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Grand Juror On Breonna Taylor Case Claims Homicide Charges Were Never Offered

A grand juror in the Breonna Taylor case has spoken out against claims made by Kentucky attorney general Daniel Cameron, stating that the jury was never offered homicide charges to consider against the officers involved in the killing of Taylor. 

The grand juror made the anonymous comments after a Louisville judge allowed the panel’s members to speak publicly about the secretive proceedings. The juror didn’t file suit to speak publicly, however, until Cameron announced that no officers would be directly charged for the shooting death of Taylor during a botched narcotics raid that wasn’t even meant to occur at Taylor’s residency. 

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Instead, the grand jury only charged one officer out of the four with endangerment of Taylor’s neighbors due to the fact that some of the dozens of bullets fired hit her neighbors home; but no charges were made for the bullets that hit Taylor. The grand juror claims that when the jury asked about bringing other charges against the officers, they were told “there would be none because prosecutors didn’t feel they could make them stick,” according to the statement

Cameron has also been quite adamant about not allowing the grand jurors to speak about the proceedings, but didn’t appeal the judges ruling either. This could likely be because on September 23rd when Cameron announced the results of the grand jury investigation that resulted in one endangerment charge, he claimed that prosecutors “walked the grand jury through every homicide offense,” a claim that has now been refuted. 

Cameron also claimed that the “grand jury agreed” that the officers who shot Taylor were justified in their returning fire after Kenneth Walker, Taylor’s boyfriend, shot at the officers who barged into their home without any warning or announcement that they were law enforcement. The gun Walker had was legally owned as well. 

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However, the grand juror also refuted these claims and stated that the “panel didn’t agree that certain actions were justified, and grand jurors did not have homicide charges explained to them. The grand jury never heard anything about those laws. Self defense or justification was never explained either.”

Kevin Glowgower is the grand juror’s attorney, who claims that his client’s biggest discrepancy with the Kentucky attorney general is the way that the results were  “portrayed to the public as to who made what decisions and who agreed with what decisions.”

Beyond the statement posted on Tuesday the grand juror has no intention of speaking out further about the cases proceedings. Cameron has only acknowledged that his prosecutors didn’t present homicide charges due to the fact that the two officers who shot and killed Taylor were justified in returning fire after Walker shot them.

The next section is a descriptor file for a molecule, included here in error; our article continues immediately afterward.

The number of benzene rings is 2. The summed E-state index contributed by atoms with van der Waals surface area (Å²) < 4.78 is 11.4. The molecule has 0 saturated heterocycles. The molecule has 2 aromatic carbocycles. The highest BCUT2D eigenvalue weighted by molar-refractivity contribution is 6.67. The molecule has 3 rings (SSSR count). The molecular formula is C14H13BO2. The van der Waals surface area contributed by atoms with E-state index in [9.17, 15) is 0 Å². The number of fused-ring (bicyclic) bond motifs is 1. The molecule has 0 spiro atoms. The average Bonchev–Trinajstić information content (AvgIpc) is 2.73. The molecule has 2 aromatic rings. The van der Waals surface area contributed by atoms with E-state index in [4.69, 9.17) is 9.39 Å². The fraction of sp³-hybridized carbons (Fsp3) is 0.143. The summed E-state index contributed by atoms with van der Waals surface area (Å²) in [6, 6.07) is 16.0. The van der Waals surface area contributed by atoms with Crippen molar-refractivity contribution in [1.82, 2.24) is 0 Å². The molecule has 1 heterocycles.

Cameron said Tuesday that it was his decision “to ask for an indictment that could be proven under Kentucky law. Indictments obtained in the absence of sufficient proof under the law do not stand up and are not fundamentally fair to any one.” 

Breonna Taylor was a Black emergency medical technician who was working on the frontlines of the Covid-19 pandemic when she was shot multiple times in her own home while she was sleeping by white police officers who barged into the home. The officers were raiding the home as a part of an ongoing narcotics investigation, however, the officers didn’t announce their identity upon arrival and didn’t find any drugs in the home either. Her death fueled the already burning fires of racial justice in America, as protests against police brutality in solidarity with the Black Lives Matter movement have been ongoing since the spring.

Major Democrat Victories in Kentucky, Virginia

It can be tricky to try to predict the results of a presidential contest based on the results of an off-year election like the one held yesterday in the United States. But while the most recent election was not as consequential as midterm or presidential elections, the results nonetheless gave reasons for Democrats to celebrate and for Republicans to be concerned. In Kentucky, a usually deep red state and home to Senate Majority Leader Mitch McConnell, who is up for reelection next year, Democrat Andy Beshear beat Republican incumbent governor Matt Bevin by a slim margin. And in Virginia, as a likely consequence of a court-ordered redrawing of gerrymandered districts, Democrats won full control of the state’s government, paving the way for major policy changes including a higher minimum wage, stricter gun control laws, and the potential passage of the Equal Rights Amendment, a proposed constitutional amendment that would ensure men and women are given equal rights under the law throughout the country.